First published in 1920, W.E. Kinsey’s The “Mems” Own Cookery Book (“Mems” Own) would have been much favoured by the “other group” of European housewives who took “an intelligent interest” in domestic affairs. Kinsey expressed that the book aims “to help those ‘mems’ who are keen on taking advantage of the possibilities of catering in this country”. Boasting 420 “tried and economical” recipes based on “FIVE Years [sic] […] practical application by the writer”, Kinsey clearly presented herself as an authority on colonial cooking. As if to allay any doubts, the preface concludes with an “IMPORTANT [sic]” note declaring that “ALL [sic] these recipes have been TRIED AND PROVED [sic] by the writer in Seremban, Negri Sembilan, F. M. S.”. Kinsey thus appealed to aspiring mems with the prospect of efficient domestic management made easier through failsafe recipes – “not one is beyond the resources of the average kitchen even in the absence of scales”.
First published in 1920, "Mems" Own featured a recipe style that was quite different from the Beeton format.
The instruction for each dish weaves together ingredients, method and personal opinion in a single paragraph. No doubt a cookery book, “Mems” Own, however, did not adopt the Beeton format, which demonstrates how older styles of recipe writing continued alongside newer conventions. Reflecting the hybrid nature of colonial cuisine, the recipes cover quintessential English fare as well as French and Anglo-Indian dishes familiar to the British palate. The mem is therefore able to overcome “the extreme difficulty of fixing the menu for the next day […] by constructing a roster of courses” from Kinsey’s recipes. Then, book in hand, the mem “can either prepare herself or instruct ‘cookie’ in a host of dishes which should do a great deal to remove the charge of monotony which is sometimes levelled at food in Malaya”.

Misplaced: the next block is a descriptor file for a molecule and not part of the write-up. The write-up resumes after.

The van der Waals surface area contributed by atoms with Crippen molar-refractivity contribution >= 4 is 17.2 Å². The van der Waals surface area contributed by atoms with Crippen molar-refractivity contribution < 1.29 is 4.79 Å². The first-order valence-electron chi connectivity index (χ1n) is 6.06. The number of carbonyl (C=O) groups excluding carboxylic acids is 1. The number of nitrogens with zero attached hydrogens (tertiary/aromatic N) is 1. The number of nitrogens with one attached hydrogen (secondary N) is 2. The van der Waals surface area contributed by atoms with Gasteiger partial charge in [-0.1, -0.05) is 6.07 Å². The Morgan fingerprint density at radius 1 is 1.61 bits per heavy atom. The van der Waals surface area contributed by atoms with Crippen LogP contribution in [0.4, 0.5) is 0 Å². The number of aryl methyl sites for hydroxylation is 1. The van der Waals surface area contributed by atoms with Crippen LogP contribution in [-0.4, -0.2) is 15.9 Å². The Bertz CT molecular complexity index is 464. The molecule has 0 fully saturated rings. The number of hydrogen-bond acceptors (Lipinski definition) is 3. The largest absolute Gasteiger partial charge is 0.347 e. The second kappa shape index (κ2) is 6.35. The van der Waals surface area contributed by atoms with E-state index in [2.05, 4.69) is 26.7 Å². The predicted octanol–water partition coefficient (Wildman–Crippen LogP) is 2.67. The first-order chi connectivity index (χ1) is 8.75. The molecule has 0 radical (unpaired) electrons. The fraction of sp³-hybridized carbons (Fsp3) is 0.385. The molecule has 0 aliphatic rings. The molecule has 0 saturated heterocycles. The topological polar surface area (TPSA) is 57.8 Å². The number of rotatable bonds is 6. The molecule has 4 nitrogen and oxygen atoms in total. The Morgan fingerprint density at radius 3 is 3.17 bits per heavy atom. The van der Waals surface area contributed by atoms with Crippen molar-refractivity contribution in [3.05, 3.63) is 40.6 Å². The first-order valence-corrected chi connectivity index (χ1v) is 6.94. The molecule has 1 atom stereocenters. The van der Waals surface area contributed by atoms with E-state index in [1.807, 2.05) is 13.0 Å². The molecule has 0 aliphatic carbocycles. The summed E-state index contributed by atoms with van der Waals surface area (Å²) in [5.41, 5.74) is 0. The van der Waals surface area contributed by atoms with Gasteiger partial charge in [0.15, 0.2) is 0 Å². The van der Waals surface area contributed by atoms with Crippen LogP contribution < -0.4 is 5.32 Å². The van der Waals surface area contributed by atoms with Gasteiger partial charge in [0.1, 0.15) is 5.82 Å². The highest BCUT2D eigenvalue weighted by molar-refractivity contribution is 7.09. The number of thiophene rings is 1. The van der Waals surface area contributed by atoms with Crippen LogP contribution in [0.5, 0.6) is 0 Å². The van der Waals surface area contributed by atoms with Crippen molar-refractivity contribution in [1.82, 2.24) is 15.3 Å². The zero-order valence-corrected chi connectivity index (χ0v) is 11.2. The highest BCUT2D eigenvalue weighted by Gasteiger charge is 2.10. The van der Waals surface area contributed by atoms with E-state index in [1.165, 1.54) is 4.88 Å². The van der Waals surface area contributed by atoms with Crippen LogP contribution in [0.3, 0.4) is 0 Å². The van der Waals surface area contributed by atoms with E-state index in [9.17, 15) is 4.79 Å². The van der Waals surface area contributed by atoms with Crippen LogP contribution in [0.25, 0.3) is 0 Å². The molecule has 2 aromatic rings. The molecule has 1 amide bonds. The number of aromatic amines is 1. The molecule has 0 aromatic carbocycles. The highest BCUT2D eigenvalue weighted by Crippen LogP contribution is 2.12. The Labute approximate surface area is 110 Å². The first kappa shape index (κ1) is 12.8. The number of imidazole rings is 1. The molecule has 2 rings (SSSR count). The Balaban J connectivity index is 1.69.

Most of the recipes state the market price of the ingredients, the total cost of the dish and the number of servings. For example, the recipe for Bone Soup states: “Ten cents worth of good beef bones (about two katties) […] Cost about 16 cents [in total]. Enough for two or three persons.” By placing such information at the mem’s disposal, Kinsey hoped that her book would “assist to combat the pernicious policy of the native cooks who not only overcharge for local commodities, but generally will not produce them, or attempt to raise non-existent difficulties”.